According to the usual metrics of Woody Allen’s work, this is another pleasing concoction. Allen’s screenplay (crafted in mysterious collaboration with Douglas McGrath) centers on the perversity of a creative process powered by accidents, schemes, and bad decisions, all within a narrative structure suffused with irony: characters miscast in their roles (on- and offstage), a work of art that improves as it strays from the original artistic vision, characters rewarded for their venality or punished for putting the art first. I was particularly struck by the emergent Salieri-Mozart dynamic between John Cusack’s oversensitive playwright David (a fun riff on how Barton Fink might have turned out back in New York) and Chazz Palminteri’s unflappable mobster Cheech. Their demeanors seem to have evolved in response to their miscast lot in life, and their at-first hokey collaboration leads to an ethical exploration that lends substance to the rest of the comedy. Meanwhile, the notion of the miscast role extends throughout the rest of the comedy, most notably to the wiles of the more literally miscast actresses—the deliciously high-handed Helen (a throaty Dianne Wiest) and insouciant Olive (a fearlessly adenoidal Meg Tilly). Jeffrey Kurland’s costume lend an extra layer of commentary on these characters, from Helen’s full suits of armor (complete with gloves and plumed hats) to mobster Nick’s array of dapper light colors.
Woody Allen is an innovative historian, drawn to depictions golden ages and compelled to take extra stylistic measures to capture to capture the feel on an era. In Radio Days, this means an almost free-floating anecdotal narrative structure centered on the radio content itself, while The Purple Rose of Cairo yields a brilliantly reflexive rhapsody on the escapism of the movie theater and Midnight in Paris parades the personages of the Moveable Feast. As a narrative, though, Bullets over Broadway resists such narrative acrobatics, a fractured fairy tale that snuggles neatly into the mythology of the Roaring Twenties in between decorative references to Cole Porter and Maxwell Anderson. Instead, the army of filmmakers working on this production make Allen’s film a feat of visual style, an onscreen world that subordinates even the antics of the comedic storyline. Allen’s famously reserved and minimalist directing comes to the fore in exploring the depth of his collaborators’ creations, in particular Santo Loquasto and Susan Bode’s sumptuous sets. Rather than expend their efforts in a few perfunctory establishing shots, Allen makes these shots the substance of the scene. Many play out in a single master shot, courtesy of (the lamentably un-nominated) Carlo Di Palma’s responsive mobile camera, hanging back at a distance to take in the entire scene. Most impressive of the single-take scenes is the one in Helen’s penthouse as she circles her spacious quarters (extravagantly, only seen this once), pridefully moving toward taking the lead role, as well as the final conversation, a hilariously triangular shouted discussion on the streets of Greenwich Village. Allen prefers to envision the old world of Broadway as a seamless whole, the playground conjured in countless stories of the good old days. It’s an impressively orchestrated recreation of a past New York, and yet another subtle rejoinder to Allen’s reputation as a writer first and a visual stylist second.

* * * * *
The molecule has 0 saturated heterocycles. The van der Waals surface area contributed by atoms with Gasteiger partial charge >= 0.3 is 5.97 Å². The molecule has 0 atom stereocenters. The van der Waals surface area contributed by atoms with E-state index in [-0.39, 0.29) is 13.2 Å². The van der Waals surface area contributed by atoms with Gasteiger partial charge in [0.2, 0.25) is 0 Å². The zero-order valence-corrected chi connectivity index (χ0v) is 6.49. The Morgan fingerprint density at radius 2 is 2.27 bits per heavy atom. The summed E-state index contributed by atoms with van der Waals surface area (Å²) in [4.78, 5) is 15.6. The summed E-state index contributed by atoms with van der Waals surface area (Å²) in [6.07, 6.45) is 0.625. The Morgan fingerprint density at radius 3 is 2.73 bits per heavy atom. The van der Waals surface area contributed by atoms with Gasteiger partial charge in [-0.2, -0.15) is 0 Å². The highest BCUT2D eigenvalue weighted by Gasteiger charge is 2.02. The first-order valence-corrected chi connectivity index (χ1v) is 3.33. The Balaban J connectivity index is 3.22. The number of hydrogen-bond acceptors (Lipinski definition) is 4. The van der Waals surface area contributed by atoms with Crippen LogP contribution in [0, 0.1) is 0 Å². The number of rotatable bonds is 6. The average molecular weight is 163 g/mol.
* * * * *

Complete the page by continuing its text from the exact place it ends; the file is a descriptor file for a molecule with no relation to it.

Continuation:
The 1994 Best Director race was a masterstroke for the Weinsteins. In addition to lavishly campaigning Allen’s film to his sixth (and for a long time last) Best Director and beating his typical take of 1 to 3 total nominations, the Weinsteins also brought in a pair of polar opposite first-timers: neophyte Quentin Tarantino for his bombshell Pulp Fiction and foreign master Krzysztof Kieslowski for the conclusion to his magnum opus Three Colors trilogy, Red. Despite the worthy technical wizardry of Robert Zemeckis’ triumphant Forrest Gump and the thoughtful drama of Robert Redford’s Quiz Show, the vote comes down to Miramax’s flashily advertised auteurs. I’m slowly coming around to Kieslowski’s work as a director, and I recognize the profundity of his work in Three Colors: Red. However, I can’t deny the cocksure verve with which Tarantino set the tone for a decade or more of American indie cinema. My vote goes to Tarantino’s sprezzatura masterpiece, though I give kudos to Allen for creating such an impressive romantic vision of a golden age.